The full birdie table for 2023, split by round, can be found below:

Birdies Scored by Each Player at the 2023 Masters

Player R1 R2 R3 R4 Total Final Position
Phil Mickelson 6 5 2 8 21 T2nd
Jordan Spieth 7 3 2 9 21 T4th
Jon Rahm 7 5 3 4 19 Winner
Patrick Reed 4 4 3 8 19 T4th
Cameron Young 7 4 4 4 19 T7th
Joaquin Niemann 5 7 3 4 19 T16th
Sahith Theegala 3 5 3 7 18 9th
Patrick Cantlay 4 4 6 3 17 T14th
Kyoung-Hoon Lee 2 7 4 4 17 T23rd
Brooks Koepka 8 3 2 3 16 T2nd
Sungjae Im 3 3 6 4 16 T16th
Sam Burns 4 4 3 4 15 T29th
Mackenzie Hughes 1 5 5 4 15 T29th
Taylor Moore 3 5 4 3 15 T39th
Xander Schauffele 6 2 4 3 15 T10th
Seamus Power 3 3 5 4 15 T46th
Billy Horschel 4 4 3 3 14 52nd
Scott Stallings 3 2 5 4 14 T26th
Ryan Fox 4 3 3 4 14 T26th
Thomas Pieters 4 4 5 1 14 T48th
Dustin Johnson 3 4 4 3 14 T48th
Viktor Hovland 5 1 6 2 14 T7th
Collin Morikawa 4 4 2 4 14 T10th
Russell Henley 4 5 2 3 14 T4th
Matt Fitzpatrick 4 2 4 4 14 T10th
Keegan Bradley 4 3 2 5 14 T23rd
Gary Woodland 6 3 1 4 14 T14th
Justin Rose 4 3 3 4 14 T16th
Jason Day 5 5 2 2 14 T39th
Shane Lowry 5 2 2 4 13 T16th
Sepp Straka 6 5 1 1 13 T46th
Hideki Matsuyama 2 4 5 2 13 T16th
Talor Gooch 1 5 3 4 13 T34th
Scottie Scheffler 3 1 4 5 13 T10th
Chris Kirk 5 2 3 3 13 T23rd
Si Woo Kim 2 4 5 2 13 T29th
Cameron Smith 4 3 2 3 12 T34th
Abraham Ancer 3 4 3 2 12 T39th
Tony Finau 5 3 3 1 12 T26th
Max Homa 2 4 4 2 12 T43rd
Tyrrell Hatton 2 3 4 2 11 T34th
Fred Couples 4 2 2 3 11 T50th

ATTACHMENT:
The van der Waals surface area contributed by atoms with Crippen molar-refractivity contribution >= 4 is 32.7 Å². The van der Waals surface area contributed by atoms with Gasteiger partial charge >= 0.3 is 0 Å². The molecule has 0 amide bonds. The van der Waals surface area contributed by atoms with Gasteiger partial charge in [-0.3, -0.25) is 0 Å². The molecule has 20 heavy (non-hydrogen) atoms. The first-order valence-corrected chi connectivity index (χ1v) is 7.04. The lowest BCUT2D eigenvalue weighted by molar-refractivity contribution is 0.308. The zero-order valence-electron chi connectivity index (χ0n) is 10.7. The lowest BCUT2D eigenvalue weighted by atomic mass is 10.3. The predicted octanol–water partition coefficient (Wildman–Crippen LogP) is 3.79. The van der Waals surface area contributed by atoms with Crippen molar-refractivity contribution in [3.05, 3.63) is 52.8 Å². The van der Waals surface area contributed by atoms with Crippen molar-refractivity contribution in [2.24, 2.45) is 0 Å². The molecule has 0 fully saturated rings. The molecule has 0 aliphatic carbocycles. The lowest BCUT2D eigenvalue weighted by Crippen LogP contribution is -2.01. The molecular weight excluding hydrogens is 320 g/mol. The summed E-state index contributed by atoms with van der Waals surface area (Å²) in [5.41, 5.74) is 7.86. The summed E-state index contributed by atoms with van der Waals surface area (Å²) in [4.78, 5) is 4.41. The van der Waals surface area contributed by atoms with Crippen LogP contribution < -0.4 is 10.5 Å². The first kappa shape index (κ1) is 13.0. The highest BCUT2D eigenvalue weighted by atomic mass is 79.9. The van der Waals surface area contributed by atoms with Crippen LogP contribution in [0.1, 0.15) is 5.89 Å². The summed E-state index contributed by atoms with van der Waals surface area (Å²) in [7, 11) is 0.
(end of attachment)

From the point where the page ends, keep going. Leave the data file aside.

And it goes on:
Tommy Fleetwood 1 4 2 4 11 33rd
Tom Kim 2 4 0 4 10 T16th
Keith Mitchell 3 3 2 2 10 53rd
Mito Pereira 3 4 0 3 10 T43rd
Harold Varner III 2 3 2 3 10 T29th
Zach Johnson 2 4 2 1 9 T34th
Adam Scott 3 1 2 3 9 T39th
Sam Bennett (A) 2 5 1 1 9 T16th
Harris English 4 3 1 1 9 T43rd
J.T. Poston 2 3 0 4 9 T34th
Gordon Sargent (A) 4 4 N/A N/A 8 Cut
Adrian Meronk 6 2 N/A N/A 8 Cut
Charl Schwartzel 2 2 3 1 8 T50th
Tom Hoge 3 4 N/A N/A 7 Cut
Rory McIlroy 5 2 N/A N/A 7 Cut
Corey Conners 4 3 N/A N/A 7 Cut
Cameron Champ 3 3 N/A N/A 6 Cut
Matthew McClean (A) 3 3 N/A N/A 6 Cut
Justin Thomas 4 2 N/A N/A 6 Cut
Aldrich Potgieter (A) 3 3 N/A N/A 6 Cut
Brian Harman 3 3 N/A N/A 6 Cut
Bubba Watson 4 2 N/A N/A 6 Cut
Vijay Singh 1 4 N/A N/A 5 Cut
Tiger Woods 3 2 N/A N/A 5 Cut
Adam Svensson 4 1 N/A N/A 5 Cut
Alex Noren 1 4 N/A N/A 5 Cut
Kazuki Higa 2 3 N/A N/A 5 Cut
Min Woo Lee 3 1 N/A N/A 4 Cut
Mike Weir 3 1 N/A N/A 4 Cut
Mateo Fernandez de Oliveira (A) 2 2 N/A N/A 4 Cut
Francesco Molinari 3 1 N/A N/A 4 Cut
Louis Oosthuizen 1 3 N/A N/A 4 Cut
Sergio Garcia 2 2 N/A N/A 4 Cut
Jason Kokrak 2 2 N/A N/A 4 Cut
Bryson DeChambeau 0 4 N/A N/A 4 Cut
Kevin Kisner 4 0 N/A N/A 4 Cut
Larry Mize 1 3 N/A N/A 4 Cut
Kurt Kitayama 3 0 N/A N/A 3 Cut
Danny Willett 1 2 N/A N/A 3 Cut
Jose Maria Olazabal 1 2 N/A N/A 3 Cut
Bernhard Langer 0 2 N/A N/A 2 Cut
Ben Carr (A) 2 0 N/A N/A 2 Cut
Harrison Crowe (A) 2 0 N/A N/A 2 Cut
Sandy Lyle 0 1 N/A N/A 1 Cut